While the roles and functions of ETNKs in cancer are still at an early stage of investigation, the product of its enzymatic activity, PE, has been known to be elevated in several cancers for decades (45, 187). Moreover, synthetic PE has recently been suggested to have anticancer effects on melanoma (188), Ehrlich ascites tumor (189), and leukemia (190). PE has also been reported to possess anti-angiogenic and anti-metastatic activity in lung cancer (191) and to induce cell cycle arrest and apoptosis in MCF-7 breast cancer cells (192). While the therapeutic effects of PE still need to be verified by additional studies and eventually clinical trials, ETNK may be an additional target for MRS-monitored anticancer treatment and should be the focus of more research studies in the near future. It is also possible that elevated PE levels in several types of cancer could be the result of elevated ChKα expression and activity levels, which is known to also act on free ethanolamine (180). Additional studies are necessary to clarify the involvement of ChKα in the elevated tumoral PE levels.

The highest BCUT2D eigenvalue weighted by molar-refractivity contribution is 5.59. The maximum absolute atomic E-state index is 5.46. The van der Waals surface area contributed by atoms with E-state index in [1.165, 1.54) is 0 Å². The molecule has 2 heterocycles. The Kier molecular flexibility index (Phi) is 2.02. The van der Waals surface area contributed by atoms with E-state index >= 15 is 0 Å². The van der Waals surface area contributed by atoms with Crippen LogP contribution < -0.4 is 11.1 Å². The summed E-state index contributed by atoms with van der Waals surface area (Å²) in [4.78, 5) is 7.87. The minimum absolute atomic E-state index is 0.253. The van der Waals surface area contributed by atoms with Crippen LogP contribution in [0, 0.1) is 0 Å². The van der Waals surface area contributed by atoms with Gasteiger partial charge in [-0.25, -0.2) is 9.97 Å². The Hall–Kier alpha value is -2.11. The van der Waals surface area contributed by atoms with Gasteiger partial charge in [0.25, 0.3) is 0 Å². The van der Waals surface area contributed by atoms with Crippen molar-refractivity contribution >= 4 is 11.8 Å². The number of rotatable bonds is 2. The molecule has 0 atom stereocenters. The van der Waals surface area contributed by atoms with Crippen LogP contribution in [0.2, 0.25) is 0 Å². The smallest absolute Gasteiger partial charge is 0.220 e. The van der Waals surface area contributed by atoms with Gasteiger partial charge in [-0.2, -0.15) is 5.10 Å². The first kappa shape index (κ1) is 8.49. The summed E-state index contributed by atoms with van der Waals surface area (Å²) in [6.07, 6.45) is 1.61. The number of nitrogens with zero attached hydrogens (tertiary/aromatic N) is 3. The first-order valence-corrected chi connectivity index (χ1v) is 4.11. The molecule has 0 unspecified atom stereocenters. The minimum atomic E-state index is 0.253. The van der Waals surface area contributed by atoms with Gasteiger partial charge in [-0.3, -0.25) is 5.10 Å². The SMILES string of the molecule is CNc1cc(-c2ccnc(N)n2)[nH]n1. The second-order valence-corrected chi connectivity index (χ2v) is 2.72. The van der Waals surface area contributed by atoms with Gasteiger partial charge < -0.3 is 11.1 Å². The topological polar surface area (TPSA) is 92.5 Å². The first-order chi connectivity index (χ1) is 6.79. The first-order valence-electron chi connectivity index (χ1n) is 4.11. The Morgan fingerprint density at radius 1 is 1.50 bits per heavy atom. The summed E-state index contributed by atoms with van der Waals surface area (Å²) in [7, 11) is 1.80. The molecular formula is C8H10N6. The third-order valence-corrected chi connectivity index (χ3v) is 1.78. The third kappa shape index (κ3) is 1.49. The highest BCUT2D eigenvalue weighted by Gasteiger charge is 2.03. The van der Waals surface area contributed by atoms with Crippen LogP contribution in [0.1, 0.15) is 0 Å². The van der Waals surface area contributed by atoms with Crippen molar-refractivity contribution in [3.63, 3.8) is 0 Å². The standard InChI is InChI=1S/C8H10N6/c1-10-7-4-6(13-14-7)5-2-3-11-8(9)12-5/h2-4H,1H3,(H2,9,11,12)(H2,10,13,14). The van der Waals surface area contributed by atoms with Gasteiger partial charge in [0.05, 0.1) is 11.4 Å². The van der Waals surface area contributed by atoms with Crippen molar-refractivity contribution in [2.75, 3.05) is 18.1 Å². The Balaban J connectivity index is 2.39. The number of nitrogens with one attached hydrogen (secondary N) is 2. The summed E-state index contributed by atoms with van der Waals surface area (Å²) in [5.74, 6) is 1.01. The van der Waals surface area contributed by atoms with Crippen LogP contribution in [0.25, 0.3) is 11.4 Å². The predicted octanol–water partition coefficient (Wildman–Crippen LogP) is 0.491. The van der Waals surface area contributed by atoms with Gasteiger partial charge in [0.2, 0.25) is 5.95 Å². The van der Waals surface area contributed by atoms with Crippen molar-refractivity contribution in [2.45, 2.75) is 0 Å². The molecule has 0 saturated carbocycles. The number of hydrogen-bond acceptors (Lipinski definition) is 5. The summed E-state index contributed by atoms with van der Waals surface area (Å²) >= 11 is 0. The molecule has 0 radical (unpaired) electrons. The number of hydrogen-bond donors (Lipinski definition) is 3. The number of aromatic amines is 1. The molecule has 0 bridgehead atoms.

The Future: Targeting Multiple Targets and Metabolic Nodes
As our molecular understanding of the different roles of choline and ethanolamine phospholipid metabolism enzymes in cancer is growing, it will become important to study the interactions between these enzymes as well. For example, in aggressive ER− breast cancers, GDPD5, PLD1, and ChKα, were simultaneously highly expressed, leading to elevated PC and tCho levels (165). Moreover, it was recently shown that by silencing ChKα in breast cancer cells, PtdCho–PLD1 was in turn upregulated and vice versa (88). Only silencing of both enzymes simultaneously increased apoptosis in the tested breast cancer cells, supporting the necessity for targeting multiple enzymes in choline phospholipid metabolism as a strategy of choice (88). This is also important as targeting only one choline metabolic enzyme for anticancer treatment may lead to the development of resistance in the treated cancer cells more easily as cancer cells are able to adapt to new growth environments and thereby acquire resistance.